Cigarette or BBQ Coals May Have Sparked Huge Mission Street Fire

A view of the fire on Mission Street near 29th Street on June 18, 2016. (Courtesy of the San Francisco Fire Department)

A five-alarm blaze that caused $14 million in damage to six buildings along Mission Street in June was likely caused by a discarded cigarette or barbecue charcoals, according to a Fire Department investigation.

Fire investigators say in their report on the June 18 conflagration that they found no evidence the blaze was deliberately set.

The Bernal Heights area fire most likely started on the back of the roof of 3316 Mission St., a building near the intersection with 29th Street that housed a Cole Hardware store, the report said.

It spread to five other structures that housed apartment units, the Playa Azul and El Paisa restaurants, the 3300 Club bar, the Walden School summer camp and the Graywood Hotel, a single-room-occupancy hotel.

One of the owners of Cole Hardware said Thursday the store is unlikely to return to the Mission Street location.

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"It was a total loss," Adrianna Karp said of the store. "It was very eerie and surreal. The ceiling dropped off, the floor fell through."

The property owner is fielding pitches from developers, and Cole can't compete with those offers in the current market, Karp said.

"It's looking pretty unlikely that we will be going back there," she said. Cole has three other locations in the city and is opening two more in the coming months.

The Fire Investigation

The department's report includes accounts from firefighters and a police officer who were among the first on the scene, as well as from Cole Hardware employees and residents of some of the involved buildings.

Officer Joel Hornstein told investigators he was driving in his patrol car near 29th and Mission streets "when he noticed smoke and flames coming from 'every window and door'" of the Graywood Hotel.

"He also stated that he located and carried an elderly female out who was having a difficult time descending the stairs from the 2nd floor," the report stated. "He observed the smoke level was so low he could only see the lower half of the elderly female."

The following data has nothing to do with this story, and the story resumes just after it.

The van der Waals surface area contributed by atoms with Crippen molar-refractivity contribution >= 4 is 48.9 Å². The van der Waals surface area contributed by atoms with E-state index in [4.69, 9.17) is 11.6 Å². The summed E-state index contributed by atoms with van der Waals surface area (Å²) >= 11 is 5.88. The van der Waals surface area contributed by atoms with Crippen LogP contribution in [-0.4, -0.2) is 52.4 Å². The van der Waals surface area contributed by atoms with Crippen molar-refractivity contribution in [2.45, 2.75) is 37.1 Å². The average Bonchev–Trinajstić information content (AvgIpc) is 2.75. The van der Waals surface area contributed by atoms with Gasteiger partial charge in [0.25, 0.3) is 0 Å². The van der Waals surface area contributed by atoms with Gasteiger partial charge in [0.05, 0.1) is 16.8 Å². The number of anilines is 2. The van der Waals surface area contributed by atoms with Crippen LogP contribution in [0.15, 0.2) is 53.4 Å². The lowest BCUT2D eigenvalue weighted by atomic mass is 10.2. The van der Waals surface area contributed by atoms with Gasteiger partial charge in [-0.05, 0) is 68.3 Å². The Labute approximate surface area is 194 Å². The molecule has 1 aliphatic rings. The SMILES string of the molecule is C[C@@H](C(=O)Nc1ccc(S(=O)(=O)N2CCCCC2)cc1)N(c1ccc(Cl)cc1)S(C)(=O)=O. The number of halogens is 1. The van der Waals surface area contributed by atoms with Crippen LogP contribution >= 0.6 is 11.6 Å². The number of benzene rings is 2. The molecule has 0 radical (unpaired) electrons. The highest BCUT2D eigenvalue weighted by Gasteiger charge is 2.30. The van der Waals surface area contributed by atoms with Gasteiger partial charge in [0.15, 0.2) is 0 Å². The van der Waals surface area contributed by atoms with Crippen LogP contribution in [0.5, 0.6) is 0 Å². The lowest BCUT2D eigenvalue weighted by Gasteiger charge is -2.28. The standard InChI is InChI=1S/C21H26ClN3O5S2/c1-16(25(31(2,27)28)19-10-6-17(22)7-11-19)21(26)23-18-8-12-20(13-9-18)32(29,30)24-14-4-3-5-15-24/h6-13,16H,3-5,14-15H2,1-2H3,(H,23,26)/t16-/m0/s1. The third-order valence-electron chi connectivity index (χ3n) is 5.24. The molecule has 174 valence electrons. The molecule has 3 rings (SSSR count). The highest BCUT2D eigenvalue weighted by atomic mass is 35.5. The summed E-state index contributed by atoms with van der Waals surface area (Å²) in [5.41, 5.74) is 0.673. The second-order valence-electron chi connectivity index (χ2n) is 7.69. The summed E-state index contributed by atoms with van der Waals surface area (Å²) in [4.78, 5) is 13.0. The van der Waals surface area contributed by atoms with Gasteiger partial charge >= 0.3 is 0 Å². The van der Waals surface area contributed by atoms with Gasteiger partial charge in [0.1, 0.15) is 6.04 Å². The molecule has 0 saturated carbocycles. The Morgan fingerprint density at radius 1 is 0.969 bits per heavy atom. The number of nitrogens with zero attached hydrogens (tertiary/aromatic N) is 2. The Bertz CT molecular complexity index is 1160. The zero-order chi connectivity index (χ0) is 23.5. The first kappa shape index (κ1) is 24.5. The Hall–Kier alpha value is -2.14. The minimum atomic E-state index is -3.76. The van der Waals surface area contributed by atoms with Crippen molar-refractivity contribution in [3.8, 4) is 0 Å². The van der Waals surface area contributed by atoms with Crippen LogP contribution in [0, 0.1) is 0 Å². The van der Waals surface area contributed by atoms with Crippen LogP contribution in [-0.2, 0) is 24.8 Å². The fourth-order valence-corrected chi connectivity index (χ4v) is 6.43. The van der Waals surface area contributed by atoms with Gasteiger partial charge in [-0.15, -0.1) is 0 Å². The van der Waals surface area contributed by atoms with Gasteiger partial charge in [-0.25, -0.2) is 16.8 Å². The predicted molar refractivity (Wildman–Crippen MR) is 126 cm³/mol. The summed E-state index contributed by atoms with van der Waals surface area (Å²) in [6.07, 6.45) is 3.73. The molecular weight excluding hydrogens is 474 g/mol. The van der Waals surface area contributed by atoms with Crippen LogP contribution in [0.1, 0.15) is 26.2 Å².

After the fire was subdued, investigators encountered extensive damage: floors, ceilings and hallways collapsed; a roof on one building that had been completely consumed by flames; and windows that had blown out because of the intense heat.

The first clues of a potential cause came from an unidentified woman living in one of the residential units. She told investigators she saw smoke and flames coming from an area where there were two plastic trash receptacles. She said she occasionally saw a neighbor smoke on the adjoining balcony. She stated "sometimes he uses an ashtray and sometimes he does not," the report said.

Two unidentified Cole Hardware employees told investigators that they saw smoke and fire coming from trash receptacles on the roof. One of them said "the 'whole trash can' was on fire," according to the report.

Investigators found the melted remains of one trash receptacle they say had burned into the roof. Another receptacle was also severely damaged by heat and fire. It was in that area officials believe the fire began.

"In this immediate area we located the remains of burnt combustible materials," the report stated. "In the area we also located the remains of discarded smoking materials."

Investigators also believe that "improperly discarded smoldering barbecue charcoals" could have been placed in the trash receptacles.

One of Many Mission Area Fires

The fire is the latest in a series of large blazes in the Mission District that have led to concern among residents.

A five-alarm fire damaged six buildings, including one that housed Big House Inc., on Mission and 22nd streets on Sept. 4, 2014.

On Jan. 28 2015, a four-alarm blaze killed a resident in a three-story commercial and residential building on the same block.

On March 11, 2015, a fire killed two members of a family at 24th Street and Treat Avenue.

And, on Nov. 8, 2015, a three-alarm fire on 16th and Shotwell streets destroyed the Rolling Stock tire and wheel shop and severely damaged an adjoining apartment building.

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Those blazes and others in the same district have prompted top fire officials on several occasions to emphasize that arson is not believed to be the cause of any of the area's large fires.

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